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Konrad Dannenberg
Birth: Aug. 5, 1912
Weissenfels
Burgenlandkreis
Sachsen-Anhalt, Germany
Death: Feb. 16, 2009
Huntsville
Madison County
Alabama, USA

Rocket Scientist. Having helped Germany bomb London during World War II, he then was a major part of America's project to land men on the moon. Raised in Hanover from the age of two, he developed an interest in rockets after hearing a lecture and seeing a test of a rocket-driven railroad car. He became part of a group of amateur scientists directed by Albert Pullenberg, then studied mechanical engineering at the University of Hanover with a major in diesel fuel injection. Drafted into the German Army in 1939 (a Nazi Party member, he became such in the same involuntary manner as did thousands of others), he was assigned to horse-artillery and participated in the early part of the Battle of France. Apparently not a very good horseman, Dannenberg was discharged from the army in 1940 thru Pullenberg's influence then assigned to Peenemunde as a propulsion specialist. Becoming Walter Riedel's deputy, he was present at the initial test of the V2 rocket on October 3, 1942, the first launch of a man-made object which achieved escape velocity and reached outer space. The V2 inflicted much damage on England during the final year of the war; when the scientists at Peenemunde realized that the German cause was lost they made a conscious decision to surrender to American troops rather than be captured by the Soviets; thus, the Russians found the facility empty, the men and rockets in American hands. Dannenberg was part of "Operation Paperclip", the shipping of captured Nazi scientists to the United States. Initially the group was at Fort Bliss, Texas where Dannenberg used the captured V2s in propulsion research; transferred to Redstone Arsenal in Huntsville, Alabama at the start of the Korean War, he was a developer of the Redstone missile and later worked on the Jupiter IRBM at the Army Ballistic Missile Agency in Detroit. In 1960 he moved to the NASA Marshall Space Flight Center in Huntsville where, as deputy manager of the Saturn program, he helped develop the propulsion system for the Saturn V which carried the first men to the moon in 1969. Upon his 1973 retirement, Dannenberg received the NASA Exceptional Service Medal, then later was professor at the University of Tennessee; in 1990 he was awarded the Durand Lectureship and in 1995 received the Herman Oberth Award. Throughout his later years he remained an advocate of continued American exploration of outer space. (bio by: Bob Hufford)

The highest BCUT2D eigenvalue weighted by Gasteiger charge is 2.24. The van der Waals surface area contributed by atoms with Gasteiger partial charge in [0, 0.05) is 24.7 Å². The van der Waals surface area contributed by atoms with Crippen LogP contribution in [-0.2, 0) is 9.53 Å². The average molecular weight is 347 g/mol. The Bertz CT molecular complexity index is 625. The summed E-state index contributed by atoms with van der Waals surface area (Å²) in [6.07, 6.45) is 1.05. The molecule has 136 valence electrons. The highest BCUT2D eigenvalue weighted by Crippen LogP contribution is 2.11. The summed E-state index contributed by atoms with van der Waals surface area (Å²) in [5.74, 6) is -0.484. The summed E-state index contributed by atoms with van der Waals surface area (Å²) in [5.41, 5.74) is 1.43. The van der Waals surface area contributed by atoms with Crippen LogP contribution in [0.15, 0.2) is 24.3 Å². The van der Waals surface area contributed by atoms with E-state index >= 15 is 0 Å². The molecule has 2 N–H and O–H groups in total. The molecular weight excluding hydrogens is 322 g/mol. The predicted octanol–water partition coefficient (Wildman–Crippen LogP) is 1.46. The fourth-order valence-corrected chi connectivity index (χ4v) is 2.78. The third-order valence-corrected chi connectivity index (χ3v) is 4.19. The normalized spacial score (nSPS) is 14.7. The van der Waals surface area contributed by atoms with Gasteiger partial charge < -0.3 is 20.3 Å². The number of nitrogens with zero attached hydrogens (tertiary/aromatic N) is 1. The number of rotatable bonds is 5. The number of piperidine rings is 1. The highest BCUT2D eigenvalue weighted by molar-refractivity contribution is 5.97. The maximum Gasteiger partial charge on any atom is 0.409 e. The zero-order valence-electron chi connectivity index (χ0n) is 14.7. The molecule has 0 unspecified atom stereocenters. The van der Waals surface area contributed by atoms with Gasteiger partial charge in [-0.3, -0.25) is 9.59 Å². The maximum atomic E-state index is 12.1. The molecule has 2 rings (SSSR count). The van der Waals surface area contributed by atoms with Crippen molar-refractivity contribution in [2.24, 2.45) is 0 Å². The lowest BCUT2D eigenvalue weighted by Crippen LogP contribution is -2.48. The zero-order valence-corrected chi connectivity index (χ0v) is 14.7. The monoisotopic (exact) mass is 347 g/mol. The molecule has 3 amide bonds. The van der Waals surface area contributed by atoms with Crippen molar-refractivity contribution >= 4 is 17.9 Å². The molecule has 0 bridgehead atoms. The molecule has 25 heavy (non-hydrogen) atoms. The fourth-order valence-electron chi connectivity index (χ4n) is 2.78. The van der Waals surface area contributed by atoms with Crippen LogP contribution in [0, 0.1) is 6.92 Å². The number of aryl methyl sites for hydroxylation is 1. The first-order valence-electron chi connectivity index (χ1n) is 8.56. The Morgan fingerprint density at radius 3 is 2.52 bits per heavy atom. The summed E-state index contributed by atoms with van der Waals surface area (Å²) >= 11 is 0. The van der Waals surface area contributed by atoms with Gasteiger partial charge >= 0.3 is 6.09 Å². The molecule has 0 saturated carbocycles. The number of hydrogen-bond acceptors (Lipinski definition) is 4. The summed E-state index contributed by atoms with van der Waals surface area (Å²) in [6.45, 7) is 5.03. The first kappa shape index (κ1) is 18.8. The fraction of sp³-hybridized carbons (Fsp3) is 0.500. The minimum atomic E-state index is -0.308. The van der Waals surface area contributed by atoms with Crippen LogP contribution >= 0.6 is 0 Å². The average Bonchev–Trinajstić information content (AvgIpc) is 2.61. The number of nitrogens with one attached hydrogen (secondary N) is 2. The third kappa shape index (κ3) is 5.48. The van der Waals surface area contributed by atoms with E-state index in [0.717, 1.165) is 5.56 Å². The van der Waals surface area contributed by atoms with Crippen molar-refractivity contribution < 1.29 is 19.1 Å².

Family links: 
 Spouse:
  Ingeborg M Dannerberg (1909 - 1988)*
 
*Calculated relationship
 
Burial:
Maple Hill Cemetery
Huntsville
Madison County
Alabama, USA
 
Maintained by: Find A Grave
Originally Created by: Bob Hufford
Record added: Mar 01, 2009
Find A Grave Memorial# 34328921
Konrad Dannenberg
Added by: Bob Hufford
 
Konrad Dannenberg
Added by: Bob Hufford
 
Konrad Dannenberg
Added by: Ray
 
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